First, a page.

Baer, Karl Ernst Von
BAER, KARL ERNST VON (1792-1876), German biologist, was born at Piep, in Esthonia, on the 29th of February 1792. His father, a small landowner, sent him to school at Reval, which he left in his eighteenth year to study medicine at Dorpat University. The lectures of K. F. Burdach (1776-1847) suggested research in the wider field of life-history, and as at that time Germany offered more facilities for, and greater encouragement to, scientific work, von Baer went to Würzburg, where J. I. J. Döllinger (1770-1841), father of the Catholic theologian, was professor of anatomy. In teaching von Baer, Döllinger gave a direction to his studies which secured his future pre-eminence in the science of organic development. He collaborated with C. H. Pander (1794-1865) in researches on the evolution of the chick, the results of which were first published in Burdach's treatise on physiology. Continuing his investigations alone von Baer extended them to the evolution of organisms generally, and after a sojourn at Berlin he was invited by his old teacher Burdach, who had become professor of anatomy at Königsberg, to join him as prosector and chief of the new zoological museum (1817). Von Baer's great discovery of the human ovum is the subject of his Epistola de Ovo Mammalium et Hominis Genesi (Leipzig, 1827), and in the following year he published the first part of his History of the Evolution of Animals (Ueber die Entwickelungsgeschichte der Thiere), the second part following in 1837. In this work he demonstrated first, that the Graafian follicles in the ovary are not the actual eggs, but that they contain the spherical vesicle, which is the true ovum, a body about the one hundred and twentieth of an inch in diameter, wherein lie the properties transmitting the physical and mental characteristics of the parent or grandparent, or even of more remote ancestors. He next showed that in all vertebrates the primary stage of cleavage of the fertilized egg is followed by modification into leaf-like germ layers - skin, muscular, vascular and mucous - whence arise the several organs of the body by differentiation. He further discovered the gelatinous, cylindrical cord, known as the chorda dorsalis, which passes along the body of the embryo of vertebrates, in the lower types of which it is limited to the entire inner skeleton, while in the higher the backbone and skull are developed round it. His "law of corresponding stages" in the development of vertebrate embryos was exemplified in the fact recorded by him about certain specimens preserved in spirit which he had omitted to label. "I am quite unable to say to what class they belong. They may be lizards, or small birds, or very young mammalia, so complete is the similarity in the mode of formation of the head and trunk in these animals. The extremities are still absent, but even if they had existed in the earliest stage of the development we should learn nothing, because all arise from the same fundamental form." Again, in his History of Evolution he suggests, "Are not all animals in the beginning of their development essentially alike, and is there not a primary form common to all?" (i. p. 223). Notwithstanding this, the "telic" idea, with the archetypal theory which it involved, possessed von Baer to the end of his life, and explains his inability to accept the theory of unbroken descent with modification when it was propounded by Charles Darwin and A. R. Wallace in 1858. The influence of von Baer's discoveries has been far-reaching and abiding. Not only was he the pioneer in that branch of biological science to which Francis Balfour, gathering up the labours of many fellow-workers, gave coherence in his Comparative Embryology (1881), but the impetus to T. H. Huxley's researches on the structure of the medusae came from him (Life, i. 163), and Herbert Spencer found in von Baer's "law of development" the "law of all development" (Essays, i. 30). In 1834 von Baer was appointed librarian of the Academy of Sciences of St Petersburg. In 1835 he published his Development of Fishes, and as the result of collection of all available information concerning the fauna and flora of the Polar regions of the empire, he was appointed leader of an Arctic expedition in 1837, The remainder of his active life was occupied in divers fields of research, geological as well as biological, an outcome of the latter being his fine monograph on the fishes of the Baltic and Caspian Seas. One of the last works from his prolific pen was an interesting autobiography published at the expense of the Esthonian nobles on the celebration of the jubilee of his doctorate in 1864. Three years afterwards he received the Copley medal. He died at Dorpat on the 28th of November 1876.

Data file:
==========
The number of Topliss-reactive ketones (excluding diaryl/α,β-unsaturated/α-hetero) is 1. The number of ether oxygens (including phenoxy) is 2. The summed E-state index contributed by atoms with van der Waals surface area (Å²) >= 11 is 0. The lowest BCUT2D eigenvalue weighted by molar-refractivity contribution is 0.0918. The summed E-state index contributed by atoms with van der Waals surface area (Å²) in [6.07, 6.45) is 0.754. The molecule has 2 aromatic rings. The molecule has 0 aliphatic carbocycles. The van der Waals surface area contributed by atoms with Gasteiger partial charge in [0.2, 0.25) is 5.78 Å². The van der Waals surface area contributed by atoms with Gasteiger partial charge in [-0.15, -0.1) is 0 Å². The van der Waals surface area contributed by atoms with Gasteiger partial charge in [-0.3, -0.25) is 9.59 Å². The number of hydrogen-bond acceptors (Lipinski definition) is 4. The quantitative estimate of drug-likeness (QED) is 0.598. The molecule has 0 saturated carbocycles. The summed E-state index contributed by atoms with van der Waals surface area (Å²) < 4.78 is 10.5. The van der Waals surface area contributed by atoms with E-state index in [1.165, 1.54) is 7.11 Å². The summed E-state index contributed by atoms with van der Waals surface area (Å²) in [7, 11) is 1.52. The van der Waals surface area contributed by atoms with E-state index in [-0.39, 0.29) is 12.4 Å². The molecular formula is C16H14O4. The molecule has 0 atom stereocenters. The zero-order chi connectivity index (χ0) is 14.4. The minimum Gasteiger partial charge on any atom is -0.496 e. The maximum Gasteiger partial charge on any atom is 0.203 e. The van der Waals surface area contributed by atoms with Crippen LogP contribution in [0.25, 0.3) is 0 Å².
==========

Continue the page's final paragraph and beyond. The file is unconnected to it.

Note - this article incorporates content from Encyclopaedia Britannica, Eleventh Edition, (1910-1911)